The former first lady’s new memoir is notable for the revealing glimpses it offers into private moments of fear and frustration.
Carol Bensimon’s We All Loved Cowboys features a difficult protagonist whose myopia belies the wide, complex world outside her car window.
A recent book by Emmanuel Iduma expands what writing about the continent can be by paying extraordinary attention to the ebbs and flows of human connection.
The 27-year-old author, Daisy Johnson, pulls off several marvels at once in her debut novel, which made the Man Booker Prize shortlist.
His champions now span the ideological spectrum, but left and right miss the tensions in his views.
In her graphic memoir, Drawn to Berlin, Ali Fitzgerald uses art to illuminate the human dimensions of a situation often sketched in statistics.
The literary hero’s coffee-chugging, cigarette-devouring creator, Lee Child, just released his latest novel. He shows no signs of slowing down.
Having lived a hard life, the late author refused to erase her female characters—or the brutality that deranges them.
A graphic adaptation of the teenage Holocaust victim’s diary calls into question which avenues are best for retelling painful, complicated histories.
In his memoir, the journalist Jose Antonio Vargas attempts to tell the story of his own life while recognizing that he’s often viewed as a voice for millions.
Uwe Johnson’s magnum opus Anniversaries, which catalogs the life of its protagonist for the span of a year, is a sharp exploration of the daily effort to preserve shared truths.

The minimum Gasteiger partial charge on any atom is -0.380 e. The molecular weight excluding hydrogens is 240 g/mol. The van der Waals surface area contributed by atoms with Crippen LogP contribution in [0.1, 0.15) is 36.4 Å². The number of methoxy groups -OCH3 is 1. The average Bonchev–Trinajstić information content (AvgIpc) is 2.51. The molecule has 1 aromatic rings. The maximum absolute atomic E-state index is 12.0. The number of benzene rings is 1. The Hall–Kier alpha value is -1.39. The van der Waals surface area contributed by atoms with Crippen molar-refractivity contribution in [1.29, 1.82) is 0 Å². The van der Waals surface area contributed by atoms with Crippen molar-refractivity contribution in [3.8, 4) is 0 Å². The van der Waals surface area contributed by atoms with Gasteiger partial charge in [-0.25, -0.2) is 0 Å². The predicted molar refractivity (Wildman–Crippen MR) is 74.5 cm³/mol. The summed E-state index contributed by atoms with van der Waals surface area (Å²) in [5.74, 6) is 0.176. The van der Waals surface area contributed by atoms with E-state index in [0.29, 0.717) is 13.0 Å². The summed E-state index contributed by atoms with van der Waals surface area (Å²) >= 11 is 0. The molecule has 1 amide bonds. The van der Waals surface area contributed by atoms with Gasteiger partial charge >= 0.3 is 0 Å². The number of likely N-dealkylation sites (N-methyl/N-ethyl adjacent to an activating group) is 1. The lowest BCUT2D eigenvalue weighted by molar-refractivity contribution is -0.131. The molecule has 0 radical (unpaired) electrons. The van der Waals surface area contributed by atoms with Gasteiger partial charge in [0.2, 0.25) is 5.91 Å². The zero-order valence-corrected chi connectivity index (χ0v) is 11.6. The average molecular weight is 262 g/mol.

The first U.S. novel to treat the 2016 election at length aims for timeliness rather than genuine insight into a dramatic political moment.
Samuel Park’s last novel explores how one person’s sense of self can be absorbed into another’s need.
In her new book, Rebecca Traister invokes rage to unify women in a battle against men. But being mad can prove divisive, too.
In Barracoon, Zora Neale Hurston challenges the American public’s narrow view of the African continent, the transatlantic slave trade, and the diasporic cultures that came as a result of it.
A new book makes the case for the primacy of the female libido, and for a societal reckoning with that reality.
Sam Anderson’s ambitious new book about Oklahoma City reanimates a place that has too often been portrayed as simplistic.
Pat Barker’s retelling of The Iliad imagines the Trojan War from the perspective of a female slave fought over by two Greek heroes.
With the graphic novel On a Sunbeam, Tillie Walden has created a science-fiction universe of queer love, crumbling ruins, and magical forests. It might piss off the genre’s purists.
In 99 Glimpses of Princess Margaret, the author Craig Brown captures Queen Elizabeth’s younger sister perfectly.